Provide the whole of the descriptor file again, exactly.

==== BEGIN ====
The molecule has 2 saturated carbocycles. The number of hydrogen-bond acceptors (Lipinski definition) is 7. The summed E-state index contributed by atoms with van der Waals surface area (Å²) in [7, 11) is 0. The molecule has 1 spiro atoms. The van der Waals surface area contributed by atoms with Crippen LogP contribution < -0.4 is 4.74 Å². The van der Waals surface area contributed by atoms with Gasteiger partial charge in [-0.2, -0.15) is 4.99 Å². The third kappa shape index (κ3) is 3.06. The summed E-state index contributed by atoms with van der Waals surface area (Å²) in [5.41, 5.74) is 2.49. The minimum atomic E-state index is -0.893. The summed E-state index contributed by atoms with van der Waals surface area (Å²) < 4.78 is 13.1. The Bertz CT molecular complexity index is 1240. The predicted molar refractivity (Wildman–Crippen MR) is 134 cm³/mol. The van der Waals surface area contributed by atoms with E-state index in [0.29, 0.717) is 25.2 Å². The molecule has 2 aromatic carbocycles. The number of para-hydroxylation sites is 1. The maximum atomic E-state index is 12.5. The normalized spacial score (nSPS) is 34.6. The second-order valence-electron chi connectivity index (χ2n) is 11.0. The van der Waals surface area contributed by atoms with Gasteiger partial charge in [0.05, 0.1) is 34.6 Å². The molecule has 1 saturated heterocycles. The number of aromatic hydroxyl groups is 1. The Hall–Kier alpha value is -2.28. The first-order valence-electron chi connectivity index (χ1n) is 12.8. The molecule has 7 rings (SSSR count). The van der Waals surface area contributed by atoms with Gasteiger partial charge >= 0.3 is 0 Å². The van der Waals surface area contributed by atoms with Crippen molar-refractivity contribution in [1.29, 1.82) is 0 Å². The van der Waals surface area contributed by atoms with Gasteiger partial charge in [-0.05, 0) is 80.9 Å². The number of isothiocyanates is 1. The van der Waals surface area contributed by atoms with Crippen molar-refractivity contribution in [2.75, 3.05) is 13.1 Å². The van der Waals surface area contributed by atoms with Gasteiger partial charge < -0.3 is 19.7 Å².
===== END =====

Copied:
The molecule has 2 saturated carbocycles. The number of hydrogen-bond acceptors (Lipinski definition) is 7. The summed E-state index contributed by atoms with van der Waals surface area (Å²) in [7, 11) is 0. The molecule has 1 spiro atoms. The van der Waals surface area contributed by atoms with Crippen LogP contribution < -0.4 is 4.74 Å². The van der Waals surface area contributed by atoms with Gasteiger partial charge in [-0.2, -0.15) is 4.99 Å². The third kappa shape index (κ3) is 3.06. The summed E-state index contributed by atoms with van der Waals surface area (Å²) in [5.41, 5.74) is 2.49. The minimum atomic E-state index is -0.893. The summed E-state index contributed by atoms with van der Waals surface area (Å²) < 4.78 is 13.1. The Bertz CT molecular complexity index is 1240. The predicted molar refractivity (Wildman–Crippen MR) is 134 cm³/mol. The van der Waals surface area contributed by atoms with E-state index in [0.29, 0.717) is 25.2 Å². The molecule has 2 aromatic carbocycles. The number of para-hydroxylation sites is 1. The maximum atomic E-state index is 12.5. The normalized spacial score (nSPS) is 34.6. The second-order valence-electron chi connectivity index (χ2n) is 11.0. The van der Waals surface area contributed by atoms with Gasteiger partial charge in [0.05, 0.1) is 34.6 Å². The molecule has 1 saturated heterocycles. The number of aromatic hydroxyl groups is 1. The Hall–Kier alpha value is -2.28. The first-order valence-electron chi connectivity index (χ1n) is 12.8. The molecule has 7 rings (SSSR count). The van der Waals surface area contributed by atoms with Gasteiger partial charge >= 0.3 is 0 Å². The van der Waals surface area contributed by atoms with Crippen molar-refractivity contribution in [1.29, 1.82) is 0 Å². The van der Waals surface area contributed by atoms with Gasteiger partial charge in [-0.05, 0) is 80.9 Å². The number of isothiocyanates is 1. The van der Waals surface area contributed by atoms with Crippen molar-refractivity contribution in [2.75, 3.05) is 13.1 Å². The van der Waals surface area contributed by atoms with Gasteiger partial charge < -0.3 is 19.7 Å².